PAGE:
-there is a low likelihood that given the earthquake occurs the induced cracks in the top of the dam will penetrate as deep as to full supply level where the dam is very wide. However as discussed in Section 3.4.3 the deformations  and cracking are difficult to model because of the complex 3D geometry and the difficulty in modelling the pore pressure build up and loss of stiffness in the loosened fill around Sinkhole #1 under seismic  loading.

– The EEP is concerned that the time for development of internal erosion from initiation to breach has been overestimated in a number of PFM,  ( Performance Failure Models) and that in reality, concentrated leak erosion may  develop in hours or days, not months and years as assumed. This may have important implications for how the risks are managed.

– The EEP made a number of recommendations for BC Hydro to further investigate  certain technical matters as well as reminders for earlier recommendations made in 2012, that Hydro has not yet completed.
Long story short, BC Hydro must now use a ‘risk-informed’ approach to doing further upgrades or repairs, something the BC Utilities Commission has questioned with regards to the vulnerability to the upper portion of the dam. And at this point in time there is further testing to be done before any decisions are made regarding possible remediation:
seismicupgraderesponseupgradesresponse

It’s all fine and dandy, but the question remains why these situations have been left so long by BC Hydro before being investigated and acted on,particularly since we know now that fracking causes earthquakes in northeastern BC.The documentation clearly shows these issues were identified as far back as 1998. And the extensive and pertinent questions of the BC Utilities Commission clearly show the value of their work in reviewing Hydro projects, which is why it remains a travesty that Site C was exempted.

The people of BC will never have the security these reviews offer as the only check and balance to BC Hydro. As Premier Clark forges ahead to get Site C past the point of no return, even contracting turbines before ground has broken, WAC Bennett dam sits waiting for repairs even as BC Hydro gets ready to borrow more money to pay the government dividends…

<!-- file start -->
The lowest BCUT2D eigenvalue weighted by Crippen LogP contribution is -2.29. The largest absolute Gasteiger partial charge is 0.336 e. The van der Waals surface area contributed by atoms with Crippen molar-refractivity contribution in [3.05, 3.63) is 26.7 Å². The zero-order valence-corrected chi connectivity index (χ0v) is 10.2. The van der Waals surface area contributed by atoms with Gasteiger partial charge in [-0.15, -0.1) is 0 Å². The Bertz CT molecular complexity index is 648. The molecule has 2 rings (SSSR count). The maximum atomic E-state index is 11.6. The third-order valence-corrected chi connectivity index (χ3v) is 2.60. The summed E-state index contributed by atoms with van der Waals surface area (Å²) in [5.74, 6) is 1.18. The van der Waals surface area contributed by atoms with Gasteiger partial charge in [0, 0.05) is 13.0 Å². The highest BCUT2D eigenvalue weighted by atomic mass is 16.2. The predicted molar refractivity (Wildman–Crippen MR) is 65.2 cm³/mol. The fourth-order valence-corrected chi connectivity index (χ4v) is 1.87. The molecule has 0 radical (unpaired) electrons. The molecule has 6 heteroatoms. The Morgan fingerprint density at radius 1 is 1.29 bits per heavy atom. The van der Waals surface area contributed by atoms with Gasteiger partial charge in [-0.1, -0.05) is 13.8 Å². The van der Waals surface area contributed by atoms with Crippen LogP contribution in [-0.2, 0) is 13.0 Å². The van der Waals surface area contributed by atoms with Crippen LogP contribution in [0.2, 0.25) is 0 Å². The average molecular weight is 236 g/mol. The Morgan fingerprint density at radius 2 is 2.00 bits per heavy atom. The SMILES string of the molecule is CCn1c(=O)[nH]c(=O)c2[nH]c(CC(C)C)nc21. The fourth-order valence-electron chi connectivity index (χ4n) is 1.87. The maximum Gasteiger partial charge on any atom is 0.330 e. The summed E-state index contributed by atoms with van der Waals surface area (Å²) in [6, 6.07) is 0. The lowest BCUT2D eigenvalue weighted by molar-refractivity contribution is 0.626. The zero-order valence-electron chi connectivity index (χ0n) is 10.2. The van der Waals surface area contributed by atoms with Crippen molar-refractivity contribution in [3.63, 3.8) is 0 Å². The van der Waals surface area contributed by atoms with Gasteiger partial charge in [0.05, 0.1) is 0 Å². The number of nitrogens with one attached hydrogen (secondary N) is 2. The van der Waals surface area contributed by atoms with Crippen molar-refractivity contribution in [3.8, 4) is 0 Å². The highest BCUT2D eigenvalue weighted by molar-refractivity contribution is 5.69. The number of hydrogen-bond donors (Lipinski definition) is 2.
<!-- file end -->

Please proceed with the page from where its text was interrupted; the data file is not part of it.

Kind of makes you wonder how effective & visionary the decision making at BC Hydro really is, doesn’t it? And why the Energy Minister Bill Bennett and Premier Clark would  applaud such fiscal irresponsibility at all.

 

 

 

 

 

 

13 thoughts on “About those WAC Bennett Dam repairs…

  1. Kim

    This gets to the heart of the problem. My question is, do any of the failure models identify which populations downstream are being put at risk? Also, investing billions into Site C without mitigating upstream risks seems like criminal behavior to me. Thoughts?

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    1. Laila Yuile

      The reports state the dam was well constructed-for its time. I have no fear that the dam is in danger of breaching unless the circumstances described occur,which are said to be unlikely. The issue for me is that it is considered an extreme consequence dam and I question why this was all left so long?

      It is not simply an informed risk, it is a calculated risk that counts on no earthquakes of sizable magnitude and duration or high wind events during high water levels. The work has to be done during low water levels over a period of years on the rip-rap alone,but the concern over the upper portion of the dam is why the BCUC was asking these other questions.The expert report recommended finding a way to address all three risks. BC Hydro is not committing to that nor have they completed all the recommendation the expert panel asked of them in 2012.

      Quite frankly, what’s the hold up?

      Were these repairs not done as a capital cost saving measure ordered during the 2011 BC Hydro review? Why did BC Hydro not act on this until Site C was underway? What is the state of the Mica dam also referred to in this new report?

      And who exactly bears the responsibility for making these ‘informed risk’ decisions in the event the unlikely happens? We had a freak severe windstorm here last summer with near hurricane force winds that took out power for days in Metro Van and the island. There are fracking operations not that far from WAC Bennett Dam.

      I just can’t understand why heads aren’t rolling over this.

      Thank God the BCUC is all over it asking questions.None of this would have been known if Hydro didn’t have to put forth an application on it.